At Tigit we sell off our older rental motorbikes. This is great for a traveler wanting a long holiday with border crossings through Cambodia and Laos. It is also good for the expat wanting to get a motorbike from a reliable source.
In this article, I will list the motorbike models we sell, and at the end, I will explain why it is sensible to buy from Tigit and also things to look out for on the open market.
All Tigit sales have a one-month warranty. Within this time, you can return the motorbike for the purchase cost minus the normal rental price. We will continually fix the motorbike if it has problems. Hopefully, it doesn’t!
Where the warranty stops, however, is at the end of the month. We will not replace all the parts about to need replacing! Some travelers can do 3,000km or more monthly, and we sometimes get asked to replace the consumables such as tires, toward the end of their journey!
We are now wise to this trick and promise everything on the motorbike will survive at least a 1,000km journey. After which, you may need to start replacing parts.
Why do we sell our rental motorbikes?
Tigit buys all its motorbikes new. Within around two years of life, a motorbike in our fleet will have done around 50,000km or more. They are on the road alot and the kilometres quickly go up. However, they are not old motorbikes.
We maintain the motorbikes to an excellent standard using only OEM parts. Unfortunately, rental customers often point at the KM reading if a motorbike breaks down. This can lead to negative reviews.
In reality, a new bike can break down just as easily as an old one. But we must have a cut-off point at some point. We are not selling the motorbikes because they are old. We are selling them to have an age consistency within our rental fleet.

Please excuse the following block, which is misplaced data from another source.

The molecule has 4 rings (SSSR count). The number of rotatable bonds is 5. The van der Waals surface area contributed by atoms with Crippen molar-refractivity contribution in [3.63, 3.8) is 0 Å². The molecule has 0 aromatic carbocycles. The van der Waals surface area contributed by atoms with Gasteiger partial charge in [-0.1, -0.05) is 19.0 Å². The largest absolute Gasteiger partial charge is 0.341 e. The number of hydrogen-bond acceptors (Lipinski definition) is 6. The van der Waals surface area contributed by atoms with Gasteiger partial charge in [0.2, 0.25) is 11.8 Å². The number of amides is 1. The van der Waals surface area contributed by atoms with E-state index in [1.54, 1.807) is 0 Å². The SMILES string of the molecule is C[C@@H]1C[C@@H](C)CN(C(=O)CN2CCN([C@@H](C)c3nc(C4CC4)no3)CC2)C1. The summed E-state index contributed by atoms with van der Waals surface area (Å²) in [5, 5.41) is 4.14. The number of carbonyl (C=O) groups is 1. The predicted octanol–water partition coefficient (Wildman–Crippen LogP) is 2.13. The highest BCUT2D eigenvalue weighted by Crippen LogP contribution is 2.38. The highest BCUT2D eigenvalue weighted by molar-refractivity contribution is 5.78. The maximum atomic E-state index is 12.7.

Honda XR 150
Without a doubt, the Honda XR 150 is our most popular manual motorbike. It is a dual sport motorbike with on road and offroad capabilities. I have a video explaining why the Honda XR is great for traveling in Vietnam and why it is also great for the daily commute around the city.
The Honda XR new is a $3200 motorbike and is very hard to get hold of in Vietnam.
At Tigit we sell the Honda XR 150
Around 50,000km for $1600
For a traveler, your expected re-sell at the end of your journey is $1000-$1500.
The Honda Blade
The Honda Blade is an indestructible semi-automatic. The life of a Honda Blade could be infinite. They are also the easiest motorbike in the country to maintain. No fancy gadgets, no weird and wonderful problems to go wrong. They just work!
The big difference between a Tigit semi-automatic and a random one from elsewhere is that all Tigit semi-automatics are maintained with OEM Honda Parts. Unfortunately, in the real world, as motorbikes get older, owners tend to start to cut corners and end up maintaining the motorbike with Chinese parts.
Suddenly you find yourself with a real Honda motorbike, but a Chinese engine.
If you buy from Tigit, you get OEM Honda, guaranteed.
The Honda Blade 110cc new is around $1100 after taxes.
At Tigit we sell the Honda Blade 110
Around 50,000km for $550
For a traveler, your expected re-sell at the end of your journey is $300 -$450.